Vigée Le Brun’s alliances with the royal court and the Polignac family made her a target for slander in revolutionary libelles, forcing her to flee at the first stirrings of the Revolution. Her peregrinations took her around Europe, ending only some sixteen years later when she made her way back to France. From 1789 to 1805, throughout the long years of her exile, she crossed paths with dozens of British subjects. After meandering through the continent, she journeyed to London, staying nearly three years, with occasional trips to thermal spas and the country homes of the British aristocracy. Her encounters provided her with the opportunity to both pen and paint a series of striking portraits. Later in life, as she fretted over how posterity would remember her, she composed her own life story, sifting through her extraordinary personal trajectory, reconstructing her existence as a worldly woman and an artist who, armed only with her paintbrush, her daughter Julie by her side, criss-crossed all of Europe and into Russia. Between 1835 and 1837, she published her Souvenirs,4 three volumes interspersed with letters, reminiscences, stories of her travels, and a list of her paintings.
- 4. Élisabeth Vigée Le Brun, Souvenirs. 1755-1842, ed. Geneviève Haroche-Bouzinac (Paris : Classiques Champion, 2015).
Though she had frequented few Britons while living in Paris, this changed once she crossed the Alps. Italy was a key stop on the Grand Tour and a highly popular destination for British nationals; artists and art aficionados from all over Europe trekked through the mosaic of independent city-states that dotted the Italian peninsula. The British excelled at portraiture and were avid collectors of portraits. Consequently, they took a keen interest in Vigée Le Brun as one of the very few women to have been honoured by the Royal Academy of Painting in Paris.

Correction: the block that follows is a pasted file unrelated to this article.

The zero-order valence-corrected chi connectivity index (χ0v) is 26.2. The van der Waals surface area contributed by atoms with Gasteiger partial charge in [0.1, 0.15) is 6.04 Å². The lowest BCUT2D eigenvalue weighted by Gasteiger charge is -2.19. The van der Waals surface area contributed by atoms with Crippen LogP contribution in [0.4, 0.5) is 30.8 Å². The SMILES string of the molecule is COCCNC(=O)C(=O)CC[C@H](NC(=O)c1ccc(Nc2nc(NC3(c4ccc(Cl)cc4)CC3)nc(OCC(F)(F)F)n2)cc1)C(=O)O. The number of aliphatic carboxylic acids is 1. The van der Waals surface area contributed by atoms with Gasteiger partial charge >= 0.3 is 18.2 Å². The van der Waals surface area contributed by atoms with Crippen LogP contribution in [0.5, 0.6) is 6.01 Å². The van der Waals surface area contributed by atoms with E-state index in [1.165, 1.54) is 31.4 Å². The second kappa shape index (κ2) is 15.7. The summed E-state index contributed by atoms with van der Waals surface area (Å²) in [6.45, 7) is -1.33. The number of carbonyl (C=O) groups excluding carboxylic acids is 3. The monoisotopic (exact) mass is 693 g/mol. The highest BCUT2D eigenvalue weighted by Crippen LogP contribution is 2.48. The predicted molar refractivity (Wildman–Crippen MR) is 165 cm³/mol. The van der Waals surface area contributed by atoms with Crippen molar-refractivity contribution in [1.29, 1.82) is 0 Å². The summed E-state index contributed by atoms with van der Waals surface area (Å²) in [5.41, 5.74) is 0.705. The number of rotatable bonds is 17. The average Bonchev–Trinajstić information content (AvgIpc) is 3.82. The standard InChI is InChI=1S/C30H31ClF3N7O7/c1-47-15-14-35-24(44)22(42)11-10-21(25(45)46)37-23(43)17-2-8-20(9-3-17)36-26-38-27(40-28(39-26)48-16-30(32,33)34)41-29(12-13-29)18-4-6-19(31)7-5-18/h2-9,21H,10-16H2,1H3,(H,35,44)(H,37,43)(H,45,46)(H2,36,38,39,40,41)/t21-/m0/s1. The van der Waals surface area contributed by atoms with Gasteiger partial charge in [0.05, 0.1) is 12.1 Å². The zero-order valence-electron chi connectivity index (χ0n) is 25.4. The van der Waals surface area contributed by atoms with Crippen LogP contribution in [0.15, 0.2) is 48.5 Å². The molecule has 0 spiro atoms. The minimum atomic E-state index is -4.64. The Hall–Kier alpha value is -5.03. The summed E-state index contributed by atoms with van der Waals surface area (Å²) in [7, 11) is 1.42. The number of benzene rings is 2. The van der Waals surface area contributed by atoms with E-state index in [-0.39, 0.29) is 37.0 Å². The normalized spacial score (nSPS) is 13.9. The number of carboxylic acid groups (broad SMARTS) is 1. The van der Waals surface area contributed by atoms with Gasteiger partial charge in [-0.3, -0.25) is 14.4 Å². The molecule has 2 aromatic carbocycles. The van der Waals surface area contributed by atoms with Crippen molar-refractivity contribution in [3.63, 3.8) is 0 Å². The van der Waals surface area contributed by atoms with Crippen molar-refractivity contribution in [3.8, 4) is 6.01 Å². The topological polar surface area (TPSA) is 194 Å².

Towards the end of 1789, on Vigée Le Brun’s first stay in Rome, she met frequently with Angelica Kauffmann, a Swiss painter and one of the founding members of London’s Royal Academy. Kauffmann’s skill as a portraitist was highly prized in British high society. Vigée Le Brun took great pleasure in calling on her Swiss counterpart, whom she considered ‘one of the glories of our sex’ (Souvenirs, 358). She enjoyed being seen with Kauffmann at the opera and finding herself seated beside the artist at official receptions. Although she socialised with other French émigrés while in Rome, she mainly rubbed shoulders with Grand Tourists, painting portraits of Anne Pitt, Lord Camelfort’s daughter, Hyacinthe Roland, the future wife of Lord Wellesley, and Lord Bristol. ‘The English on holiday in Rome represented an appreciable network of clients’5 for one who needed to ‘remake her fortune’ (372). Vigée Le Brun gladly welcomed the many visitors who invaded her apartments each morning to view the self-portrait she intended to submit to the Florence Academy, as they were instrumental in establishing her notoriety in Italy.